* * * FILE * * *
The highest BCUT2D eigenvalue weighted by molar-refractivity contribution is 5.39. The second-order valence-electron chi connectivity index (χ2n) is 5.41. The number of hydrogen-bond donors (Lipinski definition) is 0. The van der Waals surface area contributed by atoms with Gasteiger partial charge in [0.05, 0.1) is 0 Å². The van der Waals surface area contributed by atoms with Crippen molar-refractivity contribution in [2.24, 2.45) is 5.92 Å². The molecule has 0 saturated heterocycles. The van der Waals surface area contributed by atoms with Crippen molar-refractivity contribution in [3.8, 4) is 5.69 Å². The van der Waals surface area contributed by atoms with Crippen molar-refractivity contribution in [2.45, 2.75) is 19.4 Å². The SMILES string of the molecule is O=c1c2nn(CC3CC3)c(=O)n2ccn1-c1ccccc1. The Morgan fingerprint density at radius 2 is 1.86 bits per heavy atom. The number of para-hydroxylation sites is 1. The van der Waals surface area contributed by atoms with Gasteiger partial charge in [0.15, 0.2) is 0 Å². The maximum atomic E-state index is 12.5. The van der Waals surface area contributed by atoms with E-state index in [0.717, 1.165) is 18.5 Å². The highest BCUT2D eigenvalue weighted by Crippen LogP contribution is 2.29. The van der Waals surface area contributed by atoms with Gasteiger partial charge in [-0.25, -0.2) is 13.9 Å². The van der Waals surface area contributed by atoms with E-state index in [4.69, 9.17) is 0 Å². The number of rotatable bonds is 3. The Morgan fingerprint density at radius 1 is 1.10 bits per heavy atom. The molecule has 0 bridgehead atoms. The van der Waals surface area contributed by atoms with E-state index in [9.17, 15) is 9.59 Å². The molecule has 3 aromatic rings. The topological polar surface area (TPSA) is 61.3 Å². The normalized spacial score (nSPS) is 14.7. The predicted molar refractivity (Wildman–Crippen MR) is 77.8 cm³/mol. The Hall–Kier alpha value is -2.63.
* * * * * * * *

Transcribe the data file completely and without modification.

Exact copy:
The highest BCUT2D eigenvalue weighted by molar-refractivity contribution is 5.39. The second-order valence-electron chi connectivity index (χ2n) is 5.41. The number of hydrogen-bond donors (Lipinski definition) is 0. The van der Waals surface area contributed by atoms with Gasteiger partial charge in [0.05, 0.1) is 0 Å². The van der Waals surface area contributed by atoms with Crippen molar-refractivity contribution in [2.24, 2.45) is 5.92 Å². The molecule has 0 saturated heterocycles. The van der Waals surface area contributed by atoms with Crippen molar-refractivity contribution in [3.8, 4) is 5.69 Å². The van der Waals surface area contributed by atoms with Crippen molar-refractivity contribution in [2.45, 2.75) is 19.4 Å². The SMILES string of the molecule is O=c1c2nn(CC3CC3)c(=O)n2ccn1-c1ccccc1. The Morgan fingerprint density at radius 2 is 1.86 bits per heavy atom. The number of para-hydroxylation sites is 1. The van der Waals surface area contributed by atoms with Gasteiger partial charge in [0.15, 0.2) is 0 Å². The maximum atomic E-state index is 12.5. The van der Waals surface area contributed by atoms with E-state index in [0.717, 1.165) is 18.5 Å². The highest BCUT2D eigenvalue weighted by Crippen LogP contribution is 2.29. The van der Waals surface area contributed by atoms with Gasteiger partial charge in [-0.25, -0.2) is 13.9 Å². The van der Waals surface area contributed by atoms with E-state index in [4.69, 9.17) is 0 Å². The number of rotatable bonds is 3. The Morgan fingerprint density at radius 1 is 1.10 bits per heavy atom. The molecule has 0 bridgehead atoms. The van der Waals surface area contributed by atoms with E-state index in [9.17, 15) is 9.59 Å². The molecule has 3 aromatic rings. The topological polar surface area (TPSA) is 61.3 Å². The normalized spacial score (nSPS) is 14.7. The predicted molar refractivity (Wildman–Crippen MR) is 77.8 cm³/mol. The Hall–Kier alpha value is -2.63.